SHELBY CO., Tenn. - Shelby County’s Attorney said Tennessee’s new immigration law doesn’t apply to the Sheriff’s Office because it’s too vague.
The law bans sanctuary city policies and local government policies that restrict compliance with federal immigration detainers. The law passed without Governor Bill Haslam’s signature last May.
Following the advice of the county attorney, the Shelby County Sheriff’s Office said it will not detain anyone being released from jail unless there is a warrant or probable cause to do so.
Members of Latino Memphis said this statement by the county sends a clear message to state house.
“This is another example of how legislators create laws that are not well thought through,” said Mauricio Calvo, the executive director of Latino Memphis.
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This week, Shelby County Attorney Marlinee Iverson said Tennessee’s new immigration law is unenforceable because of its “vagueness.”
Iverson said the law’s intent is unclear and requires unconstitutional conduct for law enforcement agencies.
“Just the way this reads, you know, Tennessee immigration law in itself is very contradictory. States do not set immigration; the federal government does and it’s the sole role of the federal government to enforce it,” said Calvo.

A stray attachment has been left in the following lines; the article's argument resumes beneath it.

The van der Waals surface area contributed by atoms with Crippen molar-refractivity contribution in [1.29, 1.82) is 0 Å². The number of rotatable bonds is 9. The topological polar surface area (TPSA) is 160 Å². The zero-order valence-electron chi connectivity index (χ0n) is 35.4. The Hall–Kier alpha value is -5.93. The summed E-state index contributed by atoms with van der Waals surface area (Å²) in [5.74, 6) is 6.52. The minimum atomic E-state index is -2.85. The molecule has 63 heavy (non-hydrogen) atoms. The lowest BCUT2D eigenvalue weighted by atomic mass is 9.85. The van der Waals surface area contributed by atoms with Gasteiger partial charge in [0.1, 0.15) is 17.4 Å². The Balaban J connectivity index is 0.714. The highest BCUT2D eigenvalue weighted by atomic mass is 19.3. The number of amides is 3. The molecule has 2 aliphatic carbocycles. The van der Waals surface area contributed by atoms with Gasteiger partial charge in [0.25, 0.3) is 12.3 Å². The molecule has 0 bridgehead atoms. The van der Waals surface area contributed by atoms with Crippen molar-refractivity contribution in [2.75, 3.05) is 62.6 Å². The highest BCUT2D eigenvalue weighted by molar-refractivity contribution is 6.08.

Calvo said the county is taking the right stand by refusing to follow the new immigration law.
“The sheriff and county attorney are doing the right to do not only for immigrant community but for the county, violating someone’s rights are not only unconstitutional and immoral but out the county in liability situation where they could be sued for violating those rights,” said Calvo.
With the General Assembly reconvening next week, Calvo hopes to see other county attorneys take a similar stance.
“Hopefully, this is going to show them we’re doing the right thing once again, and we’re staying not only on the right side of history but actually doing the right thing,” said Calvo.
The county’s statement is getting some backlash from top Republican leaders.
In a statement, Lt Governor Randy McNally said, “Shelby County needs to reevaluate their position. As outlined in the law, continued refusal will result in the forfeit of state economic and community development grants which would negatively affect the local economy in Shelby County.”
For the county attorney's full statement, click here.
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